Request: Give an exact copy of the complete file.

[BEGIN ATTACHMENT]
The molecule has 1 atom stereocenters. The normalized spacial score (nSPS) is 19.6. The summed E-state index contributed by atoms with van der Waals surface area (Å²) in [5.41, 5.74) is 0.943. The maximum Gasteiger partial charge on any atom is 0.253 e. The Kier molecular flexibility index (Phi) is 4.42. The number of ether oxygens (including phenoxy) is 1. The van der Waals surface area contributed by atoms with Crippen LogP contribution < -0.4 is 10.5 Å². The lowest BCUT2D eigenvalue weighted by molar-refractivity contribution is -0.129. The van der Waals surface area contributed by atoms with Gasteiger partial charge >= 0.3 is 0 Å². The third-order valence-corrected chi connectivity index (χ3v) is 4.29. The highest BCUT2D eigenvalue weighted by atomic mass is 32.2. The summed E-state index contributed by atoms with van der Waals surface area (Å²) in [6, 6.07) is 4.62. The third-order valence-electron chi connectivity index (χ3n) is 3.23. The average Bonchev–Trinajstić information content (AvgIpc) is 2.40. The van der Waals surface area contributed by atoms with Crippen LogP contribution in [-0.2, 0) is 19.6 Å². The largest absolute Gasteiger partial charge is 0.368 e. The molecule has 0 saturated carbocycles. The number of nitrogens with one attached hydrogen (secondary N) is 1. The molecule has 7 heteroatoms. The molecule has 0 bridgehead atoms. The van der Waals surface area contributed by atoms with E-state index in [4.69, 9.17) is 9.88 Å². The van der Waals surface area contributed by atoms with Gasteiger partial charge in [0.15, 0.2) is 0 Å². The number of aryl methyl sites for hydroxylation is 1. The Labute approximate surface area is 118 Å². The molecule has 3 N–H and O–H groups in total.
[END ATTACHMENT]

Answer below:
The molecule has 1 atom stereocenters. The normalized spacial score (nSPS) is 19.6. The summed E-state index contributed by atoms with van der Waals surface area (Å²) in [5.41, 5.74) is 0.943. The maximum Gasteiger partial charge on any atom is 0.253 e. The Kier molecular flexibility index (Phi) is 4.42. The number of ether oxygens (including phenoxy) is 1. The van der Waals surface area contributed by atoms with Crippen LogP contribution < -0.4 is 10.5 Å². The lowest BCUT2D eigenvalue weighted by molar-refractivity contribution is -0.129. The van der Waals surface area contributed by atoms with Gasteiger partial charge >= 0.3 is 0 Å². The third-order valence-corrected chi connectivity index (χ3v) is 4.29. The highest BCUT2D eigenvalue weighted by atomic mass is 32.2. The summed E-state index contributed by atoms with van der Waals surface area (Å²) in [6, 6.07) is 4.62. The third-order valence-electron chi connectivity index (χ3n) is 3.23. The average Bonchev–Trinajstić information content (AvgIpc) is 2.40. The van der Waals surface area contributed by atoms with Crippen LogP contribution in [-0.2, 0) is 19.6 Å². The largest absolute Gasteiger partial charge is 0.368 e. The molecule has 0 saturated carbocycles. The number of nitrogens with one attached hydrogen (secondary N) is 1. The molecule has 7 heteroatoms. The molecule has 0 bridgehead atoms. The van der Waals surface area contributed by atoms with E-state index in [4.69, 9.17) is 9.88 Å². The van der Waals surface area contributed by atoms with Gasteiger partial charge in [0.15, 0.2) is 0 Å². The number of aryl methyl sites for hydroxylation is 1. The Labute approximate surface area is 118 Å². The molecule has 3 N–H and O–H groups in total.